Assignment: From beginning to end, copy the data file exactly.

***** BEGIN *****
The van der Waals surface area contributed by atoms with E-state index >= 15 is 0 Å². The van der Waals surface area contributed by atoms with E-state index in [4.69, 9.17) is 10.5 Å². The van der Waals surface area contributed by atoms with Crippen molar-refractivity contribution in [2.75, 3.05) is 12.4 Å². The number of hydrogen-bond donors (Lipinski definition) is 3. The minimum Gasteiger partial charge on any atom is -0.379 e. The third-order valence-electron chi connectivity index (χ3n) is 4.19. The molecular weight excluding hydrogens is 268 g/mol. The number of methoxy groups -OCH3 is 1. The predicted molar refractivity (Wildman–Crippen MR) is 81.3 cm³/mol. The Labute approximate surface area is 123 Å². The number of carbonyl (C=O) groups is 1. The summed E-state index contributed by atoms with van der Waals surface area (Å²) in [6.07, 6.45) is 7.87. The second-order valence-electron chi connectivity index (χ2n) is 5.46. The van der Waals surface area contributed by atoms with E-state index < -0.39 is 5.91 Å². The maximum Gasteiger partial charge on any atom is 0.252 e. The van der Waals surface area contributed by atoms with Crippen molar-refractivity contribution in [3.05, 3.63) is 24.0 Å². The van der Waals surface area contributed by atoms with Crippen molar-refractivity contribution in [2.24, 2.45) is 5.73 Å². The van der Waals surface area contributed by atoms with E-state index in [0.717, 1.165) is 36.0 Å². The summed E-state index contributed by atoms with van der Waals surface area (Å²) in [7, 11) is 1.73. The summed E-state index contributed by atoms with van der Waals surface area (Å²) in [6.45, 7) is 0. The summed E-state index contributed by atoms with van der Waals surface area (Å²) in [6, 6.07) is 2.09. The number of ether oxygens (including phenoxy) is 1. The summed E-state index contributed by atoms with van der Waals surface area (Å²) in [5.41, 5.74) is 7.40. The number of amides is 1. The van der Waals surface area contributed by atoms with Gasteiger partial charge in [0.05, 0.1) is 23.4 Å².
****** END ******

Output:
The van der Waals surface area contributed by atoms with E-state index >= 15 is 0 Å². The van der Waals surface area contributed by atoms with E-state index in [4.69, 9.17) is 10.5 Å². The van der Waals surface area contributed by atoms with Crippen molar-refractivity contribution in [2.75, 3.05) is 12.4 Å². The number of hydrogen-bond donors (Lipinski definition) is 3. The minimum Gasteiger partial charge on any atom is -0.379 e. The third-order valence-electron chi connectivity index (χ3n) is 4.19. The molecular weight excluding hydrogens is 268 g/mol. The number of methoxy groups -OCH3 is 1. The predicted molar refractivity (Wildman–Crippen MR) is 81.3 cm³/mol. The Labute approximate surface area is 123 Å². The number of carbonyl (C=O) groups is 1. The summed E-state index contributed by atoms with van der Waals surface area (Å²) in [6.07, 6.45) is 7.87. The second-order valence-electron chi connectivity index (χ2n) is 5.46. The van der Waals surface area contributed by atoms with E-state index < -0.39 is 5.91 Å². The maximum Gasteiger partial charge on any atom is 0.252 e. The van der Waals surface area contributed by atoms with Crippen molar-refractivity contribution in [3.05, 3.63) is 24.0 Å². The van der Waals surface area contributed by atoms with Crippen molar-refractivity contribution in [2.24, 2.45) is 5.73 Å². The van der Waals surface area contributed by atoms with E-state index in [0.717, 1.165) is 36.0 Å². The summed E-state index contributed by atoms with van der Waals surface area (Å²) in [7, 11) is 1.73. The summed E-state index contributed by atoms with van der Waals surface area (Å²) in [6.45, 7) is 0. The summed E-state index contributed by atoms with van der Waals surface area (Å²) in [6, 6.07) is 2.09. The number of ether oxygens (including phenoxy) is 1. The summed E-state index contributed by atoms with van der Waals surface area (Å²) in [5.41, 5.74) is 7.40. The number of amides is 1. The van der Waals surface area contributed by atoms with Gasteiger partial charge in [0.05, 0.1) is 23.4 Å².